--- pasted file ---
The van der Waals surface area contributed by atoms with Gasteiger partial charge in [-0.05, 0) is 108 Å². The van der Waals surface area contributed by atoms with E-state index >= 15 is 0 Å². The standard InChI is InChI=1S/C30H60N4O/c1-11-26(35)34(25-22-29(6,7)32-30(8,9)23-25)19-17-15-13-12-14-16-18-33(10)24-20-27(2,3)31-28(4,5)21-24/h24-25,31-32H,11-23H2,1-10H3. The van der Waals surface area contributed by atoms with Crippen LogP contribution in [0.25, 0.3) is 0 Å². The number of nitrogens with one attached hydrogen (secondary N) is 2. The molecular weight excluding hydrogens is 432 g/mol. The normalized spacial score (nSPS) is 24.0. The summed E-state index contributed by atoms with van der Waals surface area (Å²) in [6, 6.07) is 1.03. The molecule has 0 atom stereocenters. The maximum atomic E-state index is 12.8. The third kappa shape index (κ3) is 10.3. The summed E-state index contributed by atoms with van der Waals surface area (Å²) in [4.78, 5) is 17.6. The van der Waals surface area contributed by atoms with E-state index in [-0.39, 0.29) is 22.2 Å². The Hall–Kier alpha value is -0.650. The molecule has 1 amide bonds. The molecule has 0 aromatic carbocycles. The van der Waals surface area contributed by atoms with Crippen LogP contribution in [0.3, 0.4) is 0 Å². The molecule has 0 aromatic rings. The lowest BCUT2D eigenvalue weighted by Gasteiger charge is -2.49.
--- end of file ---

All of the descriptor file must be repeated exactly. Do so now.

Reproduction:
The van der Waals surface area contributed by atoms with Gasteiger partial charge in [-0.05, 0) is 108 Å². The van der Waals surface area contributed by atoms with E-state index >= 15 is 0 Å². The standard InChI is InChI=1S/C30H60N4O/c1-11-26(35)34(25-22-29(6,7)32-30(8,9)23-25)19-17-15-13-12-14-16-18-33(10)24-20-27(2,3)31-28(4,5)21-24/h24-25,31-32H,11-23H2,1-10H3. The van der Waals surface area contributed by atoms with Crippen LogP contribution in [0.25, 0.3) is 0 Å². The number of nitrogens with one attached hydrogen (secondary N) is 2. The molecular weight excluding hydrogens is 432 g/mol. The normalized spacial score (nSPS) is 24.0. The summed E-state index contributed by atoms with van der Waals surface area (Å²) in [6, 6.07) is 1.03. The molecule has 0 atom stereocenters. The maximum atomic E-state index is 12.8. The third kappa shape index (κ3) is 10.3. The summed E-state index contributed by atoms with van der Waals surface area (Å²) in [4.78, 5) is 17.6. The van der Waals surface area contributed by atoms with E-state index in [-0.39, 0.29) is 22.2 Å². The Hall–Kier alpha value is -0.650. The molecule has 1 amide bonds. The molecule has 0 aromatic carbocycles. The van der Waals surface area contributed by atoms with Crippen LogP contribution in [0.3, 0.4) is 0 Å². The molecule has 0 aromatic rings. The lowest BCUT2D eigenvalue weighted by Gasteiger charge is -2.49.